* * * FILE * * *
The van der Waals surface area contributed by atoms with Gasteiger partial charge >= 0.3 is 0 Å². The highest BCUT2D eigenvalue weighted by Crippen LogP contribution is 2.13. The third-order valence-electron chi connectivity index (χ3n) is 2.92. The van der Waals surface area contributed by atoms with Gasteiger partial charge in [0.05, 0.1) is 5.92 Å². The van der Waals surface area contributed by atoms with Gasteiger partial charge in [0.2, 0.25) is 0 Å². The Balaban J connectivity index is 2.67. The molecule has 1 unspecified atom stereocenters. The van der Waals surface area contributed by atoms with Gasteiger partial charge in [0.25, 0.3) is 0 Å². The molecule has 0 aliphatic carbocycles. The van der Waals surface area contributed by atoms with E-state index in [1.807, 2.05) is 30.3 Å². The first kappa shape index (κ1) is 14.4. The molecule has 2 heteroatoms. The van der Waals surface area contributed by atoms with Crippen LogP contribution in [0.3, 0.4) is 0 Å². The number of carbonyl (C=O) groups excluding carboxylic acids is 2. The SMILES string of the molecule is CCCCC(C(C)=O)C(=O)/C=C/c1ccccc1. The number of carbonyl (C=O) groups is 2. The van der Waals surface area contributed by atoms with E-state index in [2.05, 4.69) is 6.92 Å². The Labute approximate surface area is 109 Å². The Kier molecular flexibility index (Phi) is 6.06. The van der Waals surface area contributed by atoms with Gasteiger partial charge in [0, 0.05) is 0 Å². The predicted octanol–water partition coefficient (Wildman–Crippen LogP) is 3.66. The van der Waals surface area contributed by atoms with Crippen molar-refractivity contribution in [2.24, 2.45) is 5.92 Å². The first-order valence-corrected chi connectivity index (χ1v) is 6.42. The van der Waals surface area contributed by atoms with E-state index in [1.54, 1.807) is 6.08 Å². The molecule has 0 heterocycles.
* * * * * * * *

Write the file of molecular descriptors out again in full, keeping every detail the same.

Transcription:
The van der Waals surface area contributed by atoms with Gasteiger partial charge >= 0.3 is 0 Å². The highest BCUT2D eigenvalue weighted by Crippen LogP contribution is 2.13. The third-order valence-electron chi connectivity index (χ3n) is 2.92. The van der Waals surface area contributed by atoms with Gasteiger partial charge in [0.05, 0.1) is 5.92 Å². The van der Waals surface area contributed by atoms with Gasteiger partial charge in [0.2, 0.25) is 0 Å². The Balaban J connectivity index is 2.67. The molecule has 1 unspecified atom stereocenters. The van der Waals surface area contributed by atoms with Gasteiger partial charge in [0.25, 0.3) is 0 Å². The molecule has 0 aliphatic carbocycles. The van der Waals surface area contributed by atoms with E-state index in [1.807, 2.05) is 30.3 Å². The first kappa shape index (κ1) is 14.4. The molecule has 2 heteroatoms. The van der Waals surface area contributed by atoms with Crippen LogP contribution in [0.3, 0.4) is 0 Å². The number of carbonyl (C=O) groups excluding carboxylic acids is 2. The SMILES string of the molecule is CCCCC(C(C)=O)C(=O)/C=C/c1ccccc1. The number of carbonyl (C=O) groups is 2. The van der Waals surface area contributed by atoms with E-state index in [2.05, 4.69) is 6.92 Å². The Labute approximate surface area is 109 Å². The Kier molecular flexibility index (Phi) is 6.06. The van der Waals surface area contributed by atoms with Gasteiger partial charge in [0, 0.05) is 0 Å². The predicted octanol–water partition coefficient (Wildman–Crippen LogP) is 3.66. The van der Waals surface area contributed by atoms with Crippen molar-refractivity contribution in [2.24, 2.45) is 5.92 Å². The first-order valence-corrected chi connectivity index (χ1v) is 6.42. The van der Waals surface area contributed by atoms with E-state index in [1.54, 1.807) is 6.08 Å². The molecule has 0 heterocycles.